The question is: Which methods of communication are best? Fully 50% of respondents say written communication is the ideal way to broadcast key information throughout their organization. That includes emails and messages through Slack, with perhaps a slight advantage to the latter. Verbal communication is slightly less favored, with 45% of respondents designating it as the best method. 

The edge that written communication has over verbal may have something to do with the generational shift in the workplace. As the baby boom generation ages, more and more are retiring. In 2020, boomers occupied just 19% of the labor force, while Generation Xers, millennials, and Gen Zers took up much of the remainder. Younger people tend to prefer indirect communication methods such as text, so the shift from verbal to written communication may become more pronounced as time passes.

Feedback on feedback

Regular feedback can improve engagement by providing employees with direction and showing that you want to see them improve. Soliciting employee feedback has a similar effect because it communicates that their ideas matter and that they have a say in the company's direction.

The respondents in our study shared their preferences for soliciting employee feedback. The most popular methods, interestingly, show the reverse of the communication results, with in-person meetings (54%) finishing a hair's edge over written employee surveys (53%). Not far below the front runners are company meetings and Q&As, which are the preference for 48% of respondents. And the lowest-ranked feedback solicitation method was office hours, with just 24% of respondents.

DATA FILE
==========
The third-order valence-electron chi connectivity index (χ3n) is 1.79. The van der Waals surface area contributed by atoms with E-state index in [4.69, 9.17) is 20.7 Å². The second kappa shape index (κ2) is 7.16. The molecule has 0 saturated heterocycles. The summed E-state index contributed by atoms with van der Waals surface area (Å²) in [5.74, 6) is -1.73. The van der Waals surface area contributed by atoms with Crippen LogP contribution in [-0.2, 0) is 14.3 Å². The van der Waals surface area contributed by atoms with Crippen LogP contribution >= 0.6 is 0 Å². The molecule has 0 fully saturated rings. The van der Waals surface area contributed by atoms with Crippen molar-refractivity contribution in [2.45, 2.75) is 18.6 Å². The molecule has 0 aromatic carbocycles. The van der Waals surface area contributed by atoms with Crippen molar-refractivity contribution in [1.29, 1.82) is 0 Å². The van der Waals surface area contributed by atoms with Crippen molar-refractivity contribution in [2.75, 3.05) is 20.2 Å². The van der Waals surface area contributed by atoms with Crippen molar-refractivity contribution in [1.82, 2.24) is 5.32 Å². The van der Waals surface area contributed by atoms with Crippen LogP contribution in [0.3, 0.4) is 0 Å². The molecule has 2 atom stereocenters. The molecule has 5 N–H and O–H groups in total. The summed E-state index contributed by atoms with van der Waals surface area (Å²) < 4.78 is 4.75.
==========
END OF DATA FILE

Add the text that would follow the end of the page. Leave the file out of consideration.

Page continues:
Our findings suggest that employees are more willing to offer feedback when asked, especially when the setting is either private (1:1s), anonymous (surveys), or roughly impersonal (meetings, Q&As).

The findings from our survey provide valuable data about what employees want and what employers are doing. Still, you have to draw your own insights from the numbers to determine which retention strategies may work best for you. Consider what you've found here and see how you can translate it to your organization.

More tips about promoting employee retention:

One of the best methods for improving retention is to create an work environment that addresses and prevents burnout.

If your organization is thinking of mandating a return to the office, you'll want to think hard about the impact it may have on your employees.

Are your employees engaged? You have to ask them to find out.